The final festival of the year, Sukkot, or Booths, also called the Feast of Ingathering, originally marked the end of the fruit harvest. Later, it commemorated the forty years of Wandering in the Sinai. It began on 15 Ethanim/Tishrei and lasted seven days, the first observed as a abbath. The seventh day is called Hoshanna Rabbah and has its own special features, but it remains part of the Chol ha-Moed of Sukkot.
The festival of Shemini Atzeret, literally the ‘eighth day of assembly’, immediately followed Sukkot on 22 Ethanim/Tishrei, but it is a separate festival in its own right.
By the first century CE, Sukkot had become the time of expectation for the Messiah ben David, and along with him the Righteous Priest.
Other major observances
Yom Teruah, which literally means ‘blowing the trumpet’, takes place on 1 Ethanim/Tishrei, and its most significant feature, other than it being a sabbath, is the blowing of the shofar. It primarily signals the beginning of the Yamim Nora’im, or ‘Days of Awe’, of which there are ten leading up to and including Yom Kippur.
Yom Teruah is better known by its later name, Rosh Hashanah, and for Rabbanite Jews signifies one of their New Year Days (there are four in all throughout the year). Karaite Jews and Samaritans do not recognize this, however, and continue to use the older, Biblical name.
Yom Kippur, or ‘Day of Atonement’, in temple times was originally primarily a priestly observance, but by the first century laity took part in the fasts and many of the prayers, which had by then grown to last all day long. Its chief feature in its early use was the ritual cleansing of the temple, its altars, the sacred vessels, and priestly garments. Yom Kippur also marked the one day of the entire year when the chief priest entered into the Holy of Holies, and the sending of the scapegoat to Azazel in the desert.
Although Judaism now observes several other minor feasts and fasts, these are the only two most Gentiles will have at least heard of (check out the Wikipedia page on Jewish holidays; there are several I had no clue about).
Hanukkah, literally the feast of the ‘Dedication’, also known as the Feast of Lights, lasts seven days and eight nights, from 25 Kislev through 2 Tevet. Its observance began by ordinance of the Hasmonean high priests to commemorate the cleansing and rededication of the Temple after their victory in the civil war. Its signal feature is the hanukkyah, a nine-branched candelabrum in which a new candle added to those lit each night; the one in the center and higher is lit every night and supplies the flame for the others.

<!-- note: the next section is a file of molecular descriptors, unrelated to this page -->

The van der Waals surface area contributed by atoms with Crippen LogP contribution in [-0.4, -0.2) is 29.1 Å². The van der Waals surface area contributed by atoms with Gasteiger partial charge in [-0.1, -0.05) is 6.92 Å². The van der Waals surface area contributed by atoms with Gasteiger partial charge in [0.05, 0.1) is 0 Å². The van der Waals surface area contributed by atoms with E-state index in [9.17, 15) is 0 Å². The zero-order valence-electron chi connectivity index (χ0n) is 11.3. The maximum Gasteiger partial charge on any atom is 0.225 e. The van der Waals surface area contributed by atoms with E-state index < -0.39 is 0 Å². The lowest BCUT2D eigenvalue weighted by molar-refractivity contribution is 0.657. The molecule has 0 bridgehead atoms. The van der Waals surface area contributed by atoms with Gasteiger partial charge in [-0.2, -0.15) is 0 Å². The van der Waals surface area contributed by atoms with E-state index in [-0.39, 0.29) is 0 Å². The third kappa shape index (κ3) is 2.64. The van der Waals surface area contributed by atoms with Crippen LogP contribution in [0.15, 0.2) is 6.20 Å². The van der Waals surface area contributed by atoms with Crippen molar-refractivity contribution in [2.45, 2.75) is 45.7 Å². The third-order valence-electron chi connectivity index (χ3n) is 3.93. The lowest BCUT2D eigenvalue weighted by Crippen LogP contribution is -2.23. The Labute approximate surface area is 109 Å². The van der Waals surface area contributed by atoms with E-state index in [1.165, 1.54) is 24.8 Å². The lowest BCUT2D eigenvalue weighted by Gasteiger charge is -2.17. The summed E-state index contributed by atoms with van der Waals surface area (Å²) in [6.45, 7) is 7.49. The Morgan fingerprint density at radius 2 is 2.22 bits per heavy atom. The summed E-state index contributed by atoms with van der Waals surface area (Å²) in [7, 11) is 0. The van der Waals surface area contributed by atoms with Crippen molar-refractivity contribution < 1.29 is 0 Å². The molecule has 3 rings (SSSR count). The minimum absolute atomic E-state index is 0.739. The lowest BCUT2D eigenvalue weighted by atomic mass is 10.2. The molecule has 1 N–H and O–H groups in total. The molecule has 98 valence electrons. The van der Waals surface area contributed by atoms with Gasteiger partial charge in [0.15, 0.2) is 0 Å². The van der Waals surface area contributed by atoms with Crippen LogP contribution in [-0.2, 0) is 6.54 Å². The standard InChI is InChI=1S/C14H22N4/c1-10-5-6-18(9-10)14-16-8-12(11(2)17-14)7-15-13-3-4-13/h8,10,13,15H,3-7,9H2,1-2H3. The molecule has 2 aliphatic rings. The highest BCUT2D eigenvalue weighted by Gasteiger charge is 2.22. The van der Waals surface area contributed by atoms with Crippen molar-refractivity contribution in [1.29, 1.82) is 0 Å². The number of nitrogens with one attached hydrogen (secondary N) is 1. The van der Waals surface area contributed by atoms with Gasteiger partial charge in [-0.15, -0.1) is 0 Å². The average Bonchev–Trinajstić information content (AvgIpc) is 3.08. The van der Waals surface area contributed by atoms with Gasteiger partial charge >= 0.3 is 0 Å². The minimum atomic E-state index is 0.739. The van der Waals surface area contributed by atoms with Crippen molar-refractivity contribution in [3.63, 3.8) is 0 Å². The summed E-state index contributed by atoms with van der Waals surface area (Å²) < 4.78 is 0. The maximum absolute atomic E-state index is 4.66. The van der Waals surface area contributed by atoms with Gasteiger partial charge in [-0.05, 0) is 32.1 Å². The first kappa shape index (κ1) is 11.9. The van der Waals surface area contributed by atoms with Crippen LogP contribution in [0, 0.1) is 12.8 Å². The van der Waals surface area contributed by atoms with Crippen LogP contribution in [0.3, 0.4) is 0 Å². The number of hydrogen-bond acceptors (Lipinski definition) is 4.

Purim, observed on 14 Adar, also known as the Feast of Lots, was instituted to commemorate the deliverance from genocide of all the Parsim, the Jews of Iran, at the hands of Haman, vizier to Persian Shahanshah Ahasuerus (possibly Artraxerses). The heroes of the fictional tale are Mordecai and his adopted daughter Esther, Jewish like himself but one of the queens of Ahasuerus.
Temple prayers in the first century
Since the prayers for accompanying the Shacharit sacrifices are the most comprehensive, we will start here.
After the sacrifice(s) had been slaughtered but before they had been offered, the priests issued a call to prayer, and the worshippers responded. The exchange is known as the Barokhu.
Blessed be Yahweh, who is to be praised.
Blessed be Yahweh, who is to be praised forever and ever.
Then followed the Ten Debharim, or ‘Ten Statements’. Note: Debharim, not Mitzvot, or ‘Commandments’. No one called them that until the Geneva Bible of 1560.
I am Yahweh your God, who brought you out of the land of Egypt, out of the house of slavery; you shall have no other gods before me.
You shall not make for yourself an idol in the form of anything that is in heaven above, or on the earth beneath, or in the water under the earth.
You shall not make wrongful use of the name of Yahweh your God.
Remember the Sabbath day, and keep it holy.
Honor your father and your mother.
You shall not kill.
You shall not commit adultery.
You shall not steal.
You shall not bear false witness against your neighbor.
You shall not covet anything that belongs to your neighbor.
The earliest liturgical version of the Shema Yisrael, now composed of four passages (two of which are adjacent in the Torah), followed afterward.
Hear, O Israel: Yahweh our God, Yahweh is One. Love Yahweh your God with all your heart, and with all your soul, and with all your might. Keep these words in your heart, and teach them to your children. Discuss them sitting in your house and walking down the road, and when you lie down and when you rise up. Bind them as a sign on your hand, and wear them as an emblem on your forehead. Write them on the doorposts of your house and on your gates.
The following two blessings were incorporated into synagogue ritual after the destruction of the Temple in 70 CE. The first is the benediction of the Torah, second is known as Avodah, and the third as Hoda’ah. The first became part of the Torah ritual even while the temple stood, the second and third were incorporated into the Amidah after it no longer did.